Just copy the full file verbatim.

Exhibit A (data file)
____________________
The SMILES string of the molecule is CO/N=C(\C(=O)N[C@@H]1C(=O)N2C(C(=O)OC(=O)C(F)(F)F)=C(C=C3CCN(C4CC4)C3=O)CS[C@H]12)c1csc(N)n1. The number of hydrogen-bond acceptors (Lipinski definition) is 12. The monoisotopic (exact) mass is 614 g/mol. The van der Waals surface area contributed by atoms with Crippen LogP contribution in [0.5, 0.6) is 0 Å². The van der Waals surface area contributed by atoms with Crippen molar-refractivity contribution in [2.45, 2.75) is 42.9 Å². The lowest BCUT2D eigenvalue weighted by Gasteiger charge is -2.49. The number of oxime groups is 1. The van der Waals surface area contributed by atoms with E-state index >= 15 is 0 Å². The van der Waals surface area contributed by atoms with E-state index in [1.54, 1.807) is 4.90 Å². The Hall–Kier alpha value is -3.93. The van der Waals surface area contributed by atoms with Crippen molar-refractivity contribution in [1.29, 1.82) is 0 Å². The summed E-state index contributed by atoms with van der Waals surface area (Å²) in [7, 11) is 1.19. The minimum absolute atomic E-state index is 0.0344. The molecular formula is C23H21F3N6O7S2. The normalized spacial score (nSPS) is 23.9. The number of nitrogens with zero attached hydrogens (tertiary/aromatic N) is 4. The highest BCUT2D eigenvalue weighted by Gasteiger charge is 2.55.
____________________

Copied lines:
The SMILES string of the molecule is CO/N=C(\C(=O)N[C@@H]1C(=O)N2C(C(=O)OC(=O)C(F)(F)F)=C(C=C3CCN(C4CC4)C3=O)CS[C@H]12)c1csc(N)n1. The number of hydrogen-bond acceptors (Lipinski definition) is 12. The monoisotopic (exact) mass is 614 g/mol. The van der Waals surface area contributed by atoms with Crippen LogP contribution in [0.5, 0.6) is 0 Å². The van der Waals surface area contributed by atoms with Crippen molar-refractivity contribution in [2.45, 2.75) is 42.9 Å². The lowest BCUT2D eigenvalue weighted by Gasteiger charge is -2.49. The number of oxime groups is 1. The van der Waals surface area contributed by atoms with E-state index >= 15 is 0 Å². The van der Waals surface area contributed by atoms with E-state index in [1.54, 1.807) is 4.90 Å². The Hall–Kier alpha value is -3.93. The van der Waals surface area contributed by atoms with Crippen molar-refractivity contribution in [1.29, 1.82) is 0 Å². The summed E-state index contributed by atoms with van der Waals surface area (Å²) in [7, 11) is 1.19. The minimum absolute atomic E-state index is 0.0344. The molecular formula is C23H21F3N6O7S2. The normalized spacial score (nSPS) is 23.9. The number of nitrogens with zero attached hydrogens (tertiary/aromatic N) is 4. The highest BCUT2D eigenvalue weighted by Gasteiger charge is 2.55.